Discover Haida Gwaii in Northern BC.
Planning a surfing trip to Haida Gwaii? Here are six things to know before you go.
Update for Summer 2020 Travel: As of July 2020, Haida Gwaii remains closed to non-essential and leisure travel. For more information on responsible travel and Indigenous experiences, please visit the Indigenous Tourism BC website.
Travel to Haida Gwaii by BC Ferries from Prince Rupert, or take the scenic route through the Inside Passage departing from Port Hardy on Vancouver Island. You can also fly from Vancouver to Masset on Pacific Coastal Airlines. Be sure to check with the airline regarding baggage restrictions.
The largest communities on the islands include Queen Charlotte City, Skidegate and Massett, all located on Graham Island.
The most consistent surf on Haida Gwaii is at North Beach in Naikoon Provincial Park. Depending on the conditions, the surfing is suited for both beginners and experienced surfers alike, although it is recommended to be a strong swimmer and, if you are unfamiliar with cold-water surfing, to gradually adjust to the conditions. A 7 mm hooded wetsuit, booties and gloves are recommended.
October to March is typically the best window for surfing Haida Gwaii. Visit during the annual Expression Session surf festival, held in October or November, depending on the tides. Check North Beach Surf Shop in Masset for more information, or for rentals, guided tours and lessons for both surfing and paddleboarding.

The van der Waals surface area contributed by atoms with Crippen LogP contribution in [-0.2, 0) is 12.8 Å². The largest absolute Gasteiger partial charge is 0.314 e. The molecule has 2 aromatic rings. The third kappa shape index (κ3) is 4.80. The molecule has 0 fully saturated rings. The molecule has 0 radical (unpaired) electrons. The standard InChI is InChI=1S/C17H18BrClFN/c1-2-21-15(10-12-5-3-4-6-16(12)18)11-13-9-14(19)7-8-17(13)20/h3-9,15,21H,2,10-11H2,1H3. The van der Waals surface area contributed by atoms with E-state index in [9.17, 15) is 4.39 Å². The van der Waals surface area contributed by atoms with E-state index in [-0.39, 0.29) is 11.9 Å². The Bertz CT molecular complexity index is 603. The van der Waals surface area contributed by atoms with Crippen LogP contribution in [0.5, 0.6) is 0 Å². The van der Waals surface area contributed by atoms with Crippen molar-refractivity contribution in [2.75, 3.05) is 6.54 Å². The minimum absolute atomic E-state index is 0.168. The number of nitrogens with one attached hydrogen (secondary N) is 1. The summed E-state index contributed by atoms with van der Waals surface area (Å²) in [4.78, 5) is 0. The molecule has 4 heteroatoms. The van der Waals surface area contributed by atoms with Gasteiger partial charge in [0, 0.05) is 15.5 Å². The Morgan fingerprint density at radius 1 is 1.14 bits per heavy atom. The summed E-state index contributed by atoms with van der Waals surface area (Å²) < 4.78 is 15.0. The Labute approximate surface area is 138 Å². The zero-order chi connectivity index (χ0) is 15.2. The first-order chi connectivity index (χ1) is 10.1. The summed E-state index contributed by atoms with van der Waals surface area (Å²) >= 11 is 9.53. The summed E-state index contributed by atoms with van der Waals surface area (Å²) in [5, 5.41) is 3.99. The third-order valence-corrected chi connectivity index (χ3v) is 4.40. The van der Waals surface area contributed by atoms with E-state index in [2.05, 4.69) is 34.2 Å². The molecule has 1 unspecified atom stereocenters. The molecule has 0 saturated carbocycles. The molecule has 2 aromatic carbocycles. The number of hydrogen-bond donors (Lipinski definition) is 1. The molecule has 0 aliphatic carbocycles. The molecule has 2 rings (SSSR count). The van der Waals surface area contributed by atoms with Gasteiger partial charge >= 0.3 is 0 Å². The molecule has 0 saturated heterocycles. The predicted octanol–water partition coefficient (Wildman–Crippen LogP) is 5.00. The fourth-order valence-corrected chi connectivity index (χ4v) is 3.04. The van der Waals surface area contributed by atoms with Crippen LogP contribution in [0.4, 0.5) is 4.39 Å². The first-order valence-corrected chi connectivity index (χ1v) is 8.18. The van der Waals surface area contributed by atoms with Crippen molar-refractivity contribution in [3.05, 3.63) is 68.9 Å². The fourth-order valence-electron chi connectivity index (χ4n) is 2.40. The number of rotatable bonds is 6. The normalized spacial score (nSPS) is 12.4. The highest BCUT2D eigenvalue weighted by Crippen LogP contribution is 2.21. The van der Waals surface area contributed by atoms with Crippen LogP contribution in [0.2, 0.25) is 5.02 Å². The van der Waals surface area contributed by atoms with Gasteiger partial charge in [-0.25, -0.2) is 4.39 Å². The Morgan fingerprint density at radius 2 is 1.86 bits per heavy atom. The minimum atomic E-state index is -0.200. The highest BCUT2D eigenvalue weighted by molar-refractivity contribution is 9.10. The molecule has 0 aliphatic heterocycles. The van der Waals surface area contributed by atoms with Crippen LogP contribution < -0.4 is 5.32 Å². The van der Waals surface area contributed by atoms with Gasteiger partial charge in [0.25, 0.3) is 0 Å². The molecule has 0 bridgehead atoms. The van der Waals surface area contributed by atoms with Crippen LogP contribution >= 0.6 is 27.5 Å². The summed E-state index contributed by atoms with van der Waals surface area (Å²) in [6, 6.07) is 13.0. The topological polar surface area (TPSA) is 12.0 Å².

For lodging, Hiellen Longhouse Village is a Haida-owned-and-operated lodge steps to the beach and surrounded by ancient rain forest. These cozy cabins are pet friendly, and equipped with simple kitchens as well as wood stoves for heat. Bring your own bedding and enjoy a real no-frills northwest surf vibe. Other nearby lodging options include Haida Gwaii Beach Cabins, High Water House, North Beach Cabins, Copper Beech House, All The Beach You Can Eat and Chinook Lodge. There are also tent and car camping options available through BC Parks.
As for getting around the Island, check Go Haida Gwaii for up to date information. Many of the surf breaks are accessible by a short drive on the beach. Always pay attention to the signage and regulations, and only drive where permitted to preserve this ecological treasure. Most rental car companies have restrictions regarding driving on the beach. Seek the advice of locals to avoid being caught on the beach during high tide.
On beaches and headlands, always be aware of tides, rip currents and weather, as it is possible to become isolated on disappearing sand bars as tides rise or heavy weather increases wave height. Naikoon Provincial Park is a wilderness area with no supplies of any kind and amenities in nearby communities are limited. Suitable clothing should be worn, and proper equipment carried for outdoor living. For more information on safe wilderness travel visit BC Adventure Smart.
Header image: Gwaliga Hart surfing at North Beach in Naikoon Provincial Park | Marcus Paladino
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